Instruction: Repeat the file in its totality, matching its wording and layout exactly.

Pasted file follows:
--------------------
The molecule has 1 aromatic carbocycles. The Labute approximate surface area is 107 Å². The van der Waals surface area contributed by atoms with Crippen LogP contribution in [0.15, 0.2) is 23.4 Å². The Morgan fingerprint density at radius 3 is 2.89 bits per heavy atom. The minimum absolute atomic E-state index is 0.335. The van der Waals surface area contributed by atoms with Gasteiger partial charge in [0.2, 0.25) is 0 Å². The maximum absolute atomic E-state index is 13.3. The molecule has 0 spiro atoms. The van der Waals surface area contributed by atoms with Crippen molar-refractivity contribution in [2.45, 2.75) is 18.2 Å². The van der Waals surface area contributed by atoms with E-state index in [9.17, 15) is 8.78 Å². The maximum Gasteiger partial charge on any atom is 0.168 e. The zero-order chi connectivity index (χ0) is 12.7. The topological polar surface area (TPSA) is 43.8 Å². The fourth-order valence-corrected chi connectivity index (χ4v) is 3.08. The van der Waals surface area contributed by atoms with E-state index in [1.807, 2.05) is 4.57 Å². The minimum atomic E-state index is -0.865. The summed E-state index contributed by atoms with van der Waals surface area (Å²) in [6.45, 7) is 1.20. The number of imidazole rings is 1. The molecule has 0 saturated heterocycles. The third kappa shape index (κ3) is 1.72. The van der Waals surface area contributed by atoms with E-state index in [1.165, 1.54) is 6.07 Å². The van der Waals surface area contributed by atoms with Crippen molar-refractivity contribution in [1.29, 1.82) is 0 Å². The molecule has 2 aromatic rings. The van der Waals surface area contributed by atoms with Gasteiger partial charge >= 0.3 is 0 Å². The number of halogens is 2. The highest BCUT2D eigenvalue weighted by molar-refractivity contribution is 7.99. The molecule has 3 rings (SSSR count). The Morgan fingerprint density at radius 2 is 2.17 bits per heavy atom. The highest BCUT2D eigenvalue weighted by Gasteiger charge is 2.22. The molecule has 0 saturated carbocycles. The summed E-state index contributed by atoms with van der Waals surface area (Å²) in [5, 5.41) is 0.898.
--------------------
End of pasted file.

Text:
The molecule has 1 aromatic carbocycles. The Labute approximate surface area is 107 Å². The van der Waals surface area contributed by atoms with Crippen LogP contribution in [0.15, 0.2) is 23.4 Å². The Morgan fingerprint density at radius 3 is 2.89 bits per heavy atom. The minimum absolute atomic E-state index is 0.335. The van der Waals surface area contributed by atoms with Gasteiger partial charge in [0.2, 0.25) is 0 Å². The maximum absolute atomic E-state index is 13.3. The molecule has 0 spiro atoms. The van der Waals surface area contributed by atoms with Crippen molar-refractivity contribution in [2.45, 2.75) is 18.2 Å². The van der Waals surface area contributed by atoms with E-state index in [9.17, 15) is 8.78 Å². The maximum Gasteiger partial charge on any atom is 0.168 e. The zero-order chi connectivity index (χ0) is 12.7. The topological polar surface area (TPSA) is 43.8 Å². The fourth-order valence-corrected chi connectivity index (χ4v) is 3.08. The van der Waals surface area contributed by atoms with E-state index in [1.807, 2.05) is 4.57 Å². The minimum atomic E-state index is -0.865. The summed E-state index contributed by atoms with van der Waals surface area (Å²) in [6.45, 7) is 1.20. The number of imidazole rings is 1. The molecule has 0 saturated heterocycles. The third kappa shape index (κ3) is 1.72. The van der Waals surface area contributed by atoms with E-state index in [1.165, 1.54) is 6.07 Å². The van der Waals surface area contributed by atoms with Crippen molar-refractivity contribution in [1.29, 1.82) is 0 Å². The molecule has 2 aromatic rings. The van der Waals surface area contributed by atoms with Gasteiger partial charge >= 0.3 is 0 Å². The number of halogens is 2. The highest BCUT2D eigenvalue weighted by molar-refractivity contribution is 7.99. The molecule has 3 rings (SSSR count). The Morgan fingerprint density at radius 2 is 2.17 bits per heavy atom. The highest BCUT2D eigenvalue weighted by Gasteiger charge is 2.22. The molecule has 0 saturated carbocycles. The summed E-state index contributed by atoms with van der Waals surface area (Å²) in [5, 5.41) is 0.898.